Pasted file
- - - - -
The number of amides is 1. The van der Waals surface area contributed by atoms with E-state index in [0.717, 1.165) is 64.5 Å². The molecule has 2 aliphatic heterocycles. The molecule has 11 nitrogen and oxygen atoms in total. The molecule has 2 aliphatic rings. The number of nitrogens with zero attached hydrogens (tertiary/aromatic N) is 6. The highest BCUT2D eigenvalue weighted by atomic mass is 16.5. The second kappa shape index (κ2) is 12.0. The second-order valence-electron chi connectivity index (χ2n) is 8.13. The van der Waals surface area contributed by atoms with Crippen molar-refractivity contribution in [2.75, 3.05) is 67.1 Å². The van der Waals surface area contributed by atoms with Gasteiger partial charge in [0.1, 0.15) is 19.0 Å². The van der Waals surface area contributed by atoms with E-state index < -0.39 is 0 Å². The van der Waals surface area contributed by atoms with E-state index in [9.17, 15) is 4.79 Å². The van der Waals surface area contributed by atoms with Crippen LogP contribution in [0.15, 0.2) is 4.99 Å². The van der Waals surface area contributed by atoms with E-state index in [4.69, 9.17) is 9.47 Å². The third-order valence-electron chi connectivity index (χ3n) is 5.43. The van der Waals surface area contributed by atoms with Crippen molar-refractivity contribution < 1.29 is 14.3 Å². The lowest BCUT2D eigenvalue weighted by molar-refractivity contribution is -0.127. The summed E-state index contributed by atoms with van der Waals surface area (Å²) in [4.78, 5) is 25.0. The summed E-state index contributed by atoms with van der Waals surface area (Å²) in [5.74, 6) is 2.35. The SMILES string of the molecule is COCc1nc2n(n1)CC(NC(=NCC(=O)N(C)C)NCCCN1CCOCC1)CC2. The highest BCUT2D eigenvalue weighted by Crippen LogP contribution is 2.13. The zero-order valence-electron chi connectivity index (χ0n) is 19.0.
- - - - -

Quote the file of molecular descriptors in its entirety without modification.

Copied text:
The number of amides is 1. The van der Waals surface area contributed by atoms with E-state index in [0.717, 1.165) is 64.5 Å². The molecule has 2 aliphatic heterocycles. The molecule has 11 nitrogen and oxygen atoms in total. The molecule has 2 aliphatic rings. The number of nitrogens with zero attached hydrogens (tertiary/aromatic N) is 6. The highest BCUT2D eigenvalue weighted by atomic mass is 16.5. The second kappa shape index (κ2) is 12.0. The second-order valence-electron chi connectivity index (χ2n) is 8.13. The van der Waals surface area contributed by atoms with Crippen molar-refractivity contribution in [2.75, 3.05) is 67.1 Å². The van der Waals surface area contributed by atoms with Gasteiger partial charge in [0.1, 0.15) is 19.0 Å². The van der Waals surface area contributed by atoms with E-state index < -0.39 is 0 Å². The van der Waals surface area contributed by atoms with E-state index in [9.17, 15) is 4.79 Å². The van der Waals surface area contributed by atoms with Crippen LogP contribution in [0.15, 0.2) is 4.99 Å². The van der Waals surface area contributed by atoms with E-state index in [4.69, 9.17) is 9.47 Å². The third-order valence-electron chi connectivity index (χ3n) is 5.43. The van der Waals surface area contributed by atoms with Crippen molar-refractivity contribution < 1.29 is 14.3 Å². The lowest BCUT2D eigenvalue weighted by molar-refractivity contribution is -0.127. The summed E-state index contributed by atoms with van der Waals surface area (Å²) in [4.78, 5) is 25.0. The summed E-state index contributed by atoms with van der Waals surface area (Å²) in [5.74, 6) is 2.35. The SMILES string of the molecule is COCc1nc2n(n1)CC(NC(=NCC(=O)N(C)C)NCCCN1CCOCC1)CC2. The highest BCUT2D eigenvalue weighted by Crippen LogP contribution is 2.13. The zero-order valence-electron chi connectivity index (χ0n) is 19.0.